DALLAS — The Blackhawks have recently tried a five-forward arrangement on their top power-play unit for the first time in recent memory.
The approach eschews defensemen altogether to make forward Philipp Kurashev the fifth man in the group, accompanying Patrick Kane, Max Domi, Jonathan Toews and Taylor Raddysh. Kurashev may be slightly more defensively responsible than the other four, but he’s nonetheless primarily there to boost the offensive threat level.
“Early in the power plays, if we’re making strong plays at the top and not being risky [by attempting seam passes] too much…we don’t have to worry about it,” coach Luke Richardson said.
The idea is that five forwards are more interchangeable from position to position, allowing the Hawks to establish more continuous player movement — in addition to puck movement — that will eventually spread apart and open up opposing penalty kills. There’s an obvious risk factor if the ‘PK’ produces a counterattack, though.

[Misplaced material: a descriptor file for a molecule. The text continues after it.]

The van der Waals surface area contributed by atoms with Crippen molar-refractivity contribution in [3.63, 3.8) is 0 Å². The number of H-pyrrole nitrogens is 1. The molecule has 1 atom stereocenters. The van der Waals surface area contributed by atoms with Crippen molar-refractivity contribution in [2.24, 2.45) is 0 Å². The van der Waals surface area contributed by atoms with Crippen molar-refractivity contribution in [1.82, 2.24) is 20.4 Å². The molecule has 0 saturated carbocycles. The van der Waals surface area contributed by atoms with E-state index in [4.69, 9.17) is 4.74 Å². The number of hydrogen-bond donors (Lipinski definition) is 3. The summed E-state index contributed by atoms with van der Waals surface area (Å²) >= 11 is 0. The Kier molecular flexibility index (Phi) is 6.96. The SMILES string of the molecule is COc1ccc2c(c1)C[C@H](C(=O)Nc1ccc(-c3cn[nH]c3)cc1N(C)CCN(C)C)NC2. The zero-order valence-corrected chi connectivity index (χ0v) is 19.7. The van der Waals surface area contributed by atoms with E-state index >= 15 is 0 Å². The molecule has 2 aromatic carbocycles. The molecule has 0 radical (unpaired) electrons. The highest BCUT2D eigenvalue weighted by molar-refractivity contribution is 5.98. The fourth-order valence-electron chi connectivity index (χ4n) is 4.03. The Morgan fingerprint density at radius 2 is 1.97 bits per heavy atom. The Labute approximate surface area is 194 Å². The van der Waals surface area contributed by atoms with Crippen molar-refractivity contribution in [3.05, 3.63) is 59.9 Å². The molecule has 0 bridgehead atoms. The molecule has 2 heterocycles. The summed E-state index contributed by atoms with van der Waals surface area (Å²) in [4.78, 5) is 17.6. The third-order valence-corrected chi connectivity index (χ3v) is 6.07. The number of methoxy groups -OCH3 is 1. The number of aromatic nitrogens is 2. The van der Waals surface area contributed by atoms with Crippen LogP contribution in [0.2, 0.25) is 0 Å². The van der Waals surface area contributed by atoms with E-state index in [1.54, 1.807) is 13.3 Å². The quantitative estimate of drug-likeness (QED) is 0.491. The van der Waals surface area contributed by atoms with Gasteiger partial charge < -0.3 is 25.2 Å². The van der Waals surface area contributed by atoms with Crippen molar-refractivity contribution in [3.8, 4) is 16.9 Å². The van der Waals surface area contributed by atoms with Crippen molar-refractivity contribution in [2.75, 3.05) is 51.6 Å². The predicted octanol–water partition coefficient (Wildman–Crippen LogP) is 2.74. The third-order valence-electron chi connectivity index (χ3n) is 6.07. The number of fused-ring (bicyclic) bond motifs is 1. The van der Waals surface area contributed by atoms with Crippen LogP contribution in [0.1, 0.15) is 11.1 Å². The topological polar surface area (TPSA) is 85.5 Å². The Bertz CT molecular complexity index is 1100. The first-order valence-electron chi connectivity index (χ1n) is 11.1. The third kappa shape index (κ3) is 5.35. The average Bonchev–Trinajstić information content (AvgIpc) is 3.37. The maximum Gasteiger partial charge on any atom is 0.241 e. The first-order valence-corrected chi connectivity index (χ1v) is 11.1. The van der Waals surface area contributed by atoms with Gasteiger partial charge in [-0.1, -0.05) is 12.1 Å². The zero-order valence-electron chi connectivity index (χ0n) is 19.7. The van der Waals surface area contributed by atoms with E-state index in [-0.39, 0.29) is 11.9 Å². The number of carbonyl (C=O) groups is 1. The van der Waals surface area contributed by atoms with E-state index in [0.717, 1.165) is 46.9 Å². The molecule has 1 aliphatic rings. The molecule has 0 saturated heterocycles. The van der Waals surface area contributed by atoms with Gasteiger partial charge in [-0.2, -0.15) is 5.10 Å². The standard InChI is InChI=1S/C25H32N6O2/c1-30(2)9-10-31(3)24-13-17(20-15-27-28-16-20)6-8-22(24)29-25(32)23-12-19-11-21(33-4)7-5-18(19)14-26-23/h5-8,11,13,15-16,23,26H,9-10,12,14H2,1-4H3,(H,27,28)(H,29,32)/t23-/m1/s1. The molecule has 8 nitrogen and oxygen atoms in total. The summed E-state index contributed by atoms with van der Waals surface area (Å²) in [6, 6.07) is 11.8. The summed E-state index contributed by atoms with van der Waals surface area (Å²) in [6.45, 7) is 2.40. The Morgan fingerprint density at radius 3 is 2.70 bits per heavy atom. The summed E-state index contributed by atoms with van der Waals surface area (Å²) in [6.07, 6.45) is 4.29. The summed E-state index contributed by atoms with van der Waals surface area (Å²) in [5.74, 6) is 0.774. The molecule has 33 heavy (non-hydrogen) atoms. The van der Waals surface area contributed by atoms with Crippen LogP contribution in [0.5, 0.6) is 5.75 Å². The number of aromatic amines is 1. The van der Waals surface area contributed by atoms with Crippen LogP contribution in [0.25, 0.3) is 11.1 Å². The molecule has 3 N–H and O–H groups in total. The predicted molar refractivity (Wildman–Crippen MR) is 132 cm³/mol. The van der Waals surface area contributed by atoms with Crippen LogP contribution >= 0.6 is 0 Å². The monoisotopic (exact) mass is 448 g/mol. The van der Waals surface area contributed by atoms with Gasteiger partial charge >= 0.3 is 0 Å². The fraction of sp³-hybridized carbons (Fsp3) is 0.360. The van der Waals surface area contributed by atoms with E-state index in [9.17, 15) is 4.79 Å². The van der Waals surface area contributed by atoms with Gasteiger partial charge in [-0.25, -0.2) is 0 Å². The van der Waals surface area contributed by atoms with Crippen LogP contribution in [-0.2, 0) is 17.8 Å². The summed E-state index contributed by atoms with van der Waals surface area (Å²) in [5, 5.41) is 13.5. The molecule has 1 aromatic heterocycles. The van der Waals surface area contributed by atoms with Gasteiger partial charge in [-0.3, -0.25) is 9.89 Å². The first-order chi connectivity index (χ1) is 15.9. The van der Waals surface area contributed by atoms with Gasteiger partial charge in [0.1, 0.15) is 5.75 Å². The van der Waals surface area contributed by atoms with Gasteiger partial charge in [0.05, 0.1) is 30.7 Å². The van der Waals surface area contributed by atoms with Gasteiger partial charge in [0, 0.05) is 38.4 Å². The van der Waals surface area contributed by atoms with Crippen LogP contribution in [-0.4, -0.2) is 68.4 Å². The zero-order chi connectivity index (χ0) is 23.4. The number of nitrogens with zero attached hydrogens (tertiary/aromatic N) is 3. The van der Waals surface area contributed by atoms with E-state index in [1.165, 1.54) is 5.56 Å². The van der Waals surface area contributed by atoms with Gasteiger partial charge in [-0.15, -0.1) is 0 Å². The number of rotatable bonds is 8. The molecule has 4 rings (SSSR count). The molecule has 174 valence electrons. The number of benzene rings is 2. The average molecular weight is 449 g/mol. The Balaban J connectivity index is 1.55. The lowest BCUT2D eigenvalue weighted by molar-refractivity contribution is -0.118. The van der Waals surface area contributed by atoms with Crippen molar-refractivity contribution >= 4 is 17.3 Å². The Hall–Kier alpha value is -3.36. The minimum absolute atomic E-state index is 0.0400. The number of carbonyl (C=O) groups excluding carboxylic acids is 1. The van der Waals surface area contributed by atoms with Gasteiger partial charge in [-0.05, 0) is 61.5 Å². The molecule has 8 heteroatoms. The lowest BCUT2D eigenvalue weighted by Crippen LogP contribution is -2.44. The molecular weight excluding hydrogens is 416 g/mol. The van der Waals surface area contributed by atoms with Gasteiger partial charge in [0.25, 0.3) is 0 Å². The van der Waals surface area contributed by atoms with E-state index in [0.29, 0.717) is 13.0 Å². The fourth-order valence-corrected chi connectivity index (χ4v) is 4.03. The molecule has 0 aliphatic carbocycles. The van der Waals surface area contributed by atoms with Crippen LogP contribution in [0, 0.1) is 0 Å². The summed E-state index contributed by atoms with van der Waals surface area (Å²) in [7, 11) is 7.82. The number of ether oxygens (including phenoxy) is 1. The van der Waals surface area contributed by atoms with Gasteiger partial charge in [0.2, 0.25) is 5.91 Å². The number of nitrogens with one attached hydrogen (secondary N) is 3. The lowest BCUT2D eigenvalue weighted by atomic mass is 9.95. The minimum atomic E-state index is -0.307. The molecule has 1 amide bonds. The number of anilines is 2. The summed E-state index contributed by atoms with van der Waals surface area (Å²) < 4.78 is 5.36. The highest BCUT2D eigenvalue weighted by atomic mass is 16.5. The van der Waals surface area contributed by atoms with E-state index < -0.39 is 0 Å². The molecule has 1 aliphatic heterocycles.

“Sometimes you have to be a little more conscious before they have the puck,” he said. “If Kane’s in the corner and he looks like he’s cornered and there’s no out, the other guy — Kurashev or Domi — may have to take a step back out of the blue line, just in case. We discuss that stuff, just to be aware.”
Richardson only intends to use the five-forward setup during the first minute of each power play, opting to deploy not one but two defensemen on the second ‘PP’ unit. Seth Jones easing back to full strength might end the experiment soon anyway.
Entering Wednesday, the Hawks’ power play had regressed toward the middle of the pack with a 21.4% conversion rate — ranking 14th in the NHL — after going 3-for-23 over their last eight games. They ranked a lowly 28th in scoring chances per minute.
Forward Jujhar Khaira has been a bright spot lately. He entered Wednesday having recorded points in two of his last three games — including a goal Sunday against the Penguins — after tallying just four points in his first 39 games as a Hawk. He has been bumped up to the third line next to Jason Dickinson.
He said this is the best he has felt, confidence-wise, since his major concussion last December.
“It’s trending up,” he said. “I’m feeling more comfortable out there skating the puck and trying to create more offense.”